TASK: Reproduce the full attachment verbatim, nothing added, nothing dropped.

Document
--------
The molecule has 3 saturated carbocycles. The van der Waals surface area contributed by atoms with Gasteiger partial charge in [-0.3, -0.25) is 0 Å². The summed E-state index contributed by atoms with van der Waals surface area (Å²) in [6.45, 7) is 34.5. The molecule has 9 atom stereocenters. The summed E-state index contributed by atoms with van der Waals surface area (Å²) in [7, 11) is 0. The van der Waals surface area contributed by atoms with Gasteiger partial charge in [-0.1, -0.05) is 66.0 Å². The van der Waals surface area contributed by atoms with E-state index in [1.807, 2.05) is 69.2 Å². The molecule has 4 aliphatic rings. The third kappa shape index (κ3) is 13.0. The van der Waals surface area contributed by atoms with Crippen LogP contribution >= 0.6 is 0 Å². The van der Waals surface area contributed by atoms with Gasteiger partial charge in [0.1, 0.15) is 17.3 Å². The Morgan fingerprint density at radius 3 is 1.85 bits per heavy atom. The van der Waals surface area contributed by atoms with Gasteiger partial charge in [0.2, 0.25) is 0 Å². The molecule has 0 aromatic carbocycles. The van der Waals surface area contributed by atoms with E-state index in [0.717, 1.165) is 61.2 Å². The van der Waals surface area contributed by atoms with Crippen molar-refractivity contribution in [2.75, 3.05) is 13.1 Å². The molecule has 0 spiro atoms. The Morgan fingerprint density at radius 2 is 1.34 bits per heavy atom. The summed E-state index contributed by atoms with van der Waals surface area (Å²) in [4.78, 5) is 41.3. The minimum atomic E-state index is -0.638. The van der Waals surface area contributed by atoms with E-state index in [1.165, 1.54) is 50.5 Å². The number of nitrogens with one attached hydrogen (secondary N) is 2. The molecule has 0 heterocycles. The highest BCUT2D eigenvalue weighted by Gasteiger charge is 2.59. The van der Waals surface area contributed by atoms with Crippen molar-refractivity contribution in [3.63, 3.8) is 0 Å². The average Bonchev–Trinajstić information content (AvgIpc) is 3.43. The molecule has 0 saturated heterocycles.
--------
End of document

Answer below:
The molecule has 3 saturated carbocycles. The van der Waals surface area contributed by atoms with Gasteiger partial charge in [-0.3, -0.25) is 0 Å². The summed E-state index contributed by atoms with van der Waals surface area (Å²) in [6.45, 7) is 34.5. The molecule has 9 atom stereocenters. The summed E-state index contributed by atoms with van der Waals surface area (Å²) in [7, 11) is 0. The van der Waals surface area contributed by atoms with Gasteiger partial charge in [-0.1, -0.05) is 66.0 Å². The van der Waals surface area contributed by atoms with E-state index in [1.807, 2.05) is 69.2 Å². The molecule has 4 aliphatic rings. The third kappa shape index (κ3) is 13.0. The van der Waals surface area contributed by atoms with Crippen LogP contribution >= 0.6 is 0 Å². The van der Waals surface area contributed by atoms with Gasteiger partial charge in [0.1, 0.15) is 17.3 Å². The Morgan fingerprint density at radius 3 is 1.85 bits per heavy atom. The van der Waals surface area contributed by atoms with Gasteiger partial charge in [0.2, 0.25) is 0 Å². The molecule has 0 aromatic carbocycles. The van der Waals surface area contributed by atoms with E-state index in [0.717, 1.165) is 61.2 Å². The van der Waals surface area contributed by atoms with Crippen molar-refractivity contribution in [2.75, 3.05) is 13.1 Å². The molecule has 0 spiro atoms. The Morgan fingerprint density at radius 2 is 1.34 bits per heavy atom. The summed E-state index contributed by atoms with van der Waals surface area (Å²) in [4.78, 5) is 41.3. The minimum atomic E-state index is -0.638. The van der Waals surface area contributed by atoms with E-state index in [1.165, 1.54) is 50.5 Å². The number of nitrogens with one attached hydrogen (secondary N) is 2. The molecule has 0 heterocycles. The highest BCUT2D eigenvalue weighted by Gasteiger charge is 2.59. The van der Waals surface area contributed by atoms with Crippen molar-refractivity contribution in [3.63, 3.8) is 0 Å². The average Bonchev–Trinajstić information content (AvgIpc) is 3.43. The molecule has 0 saturated heterocycles.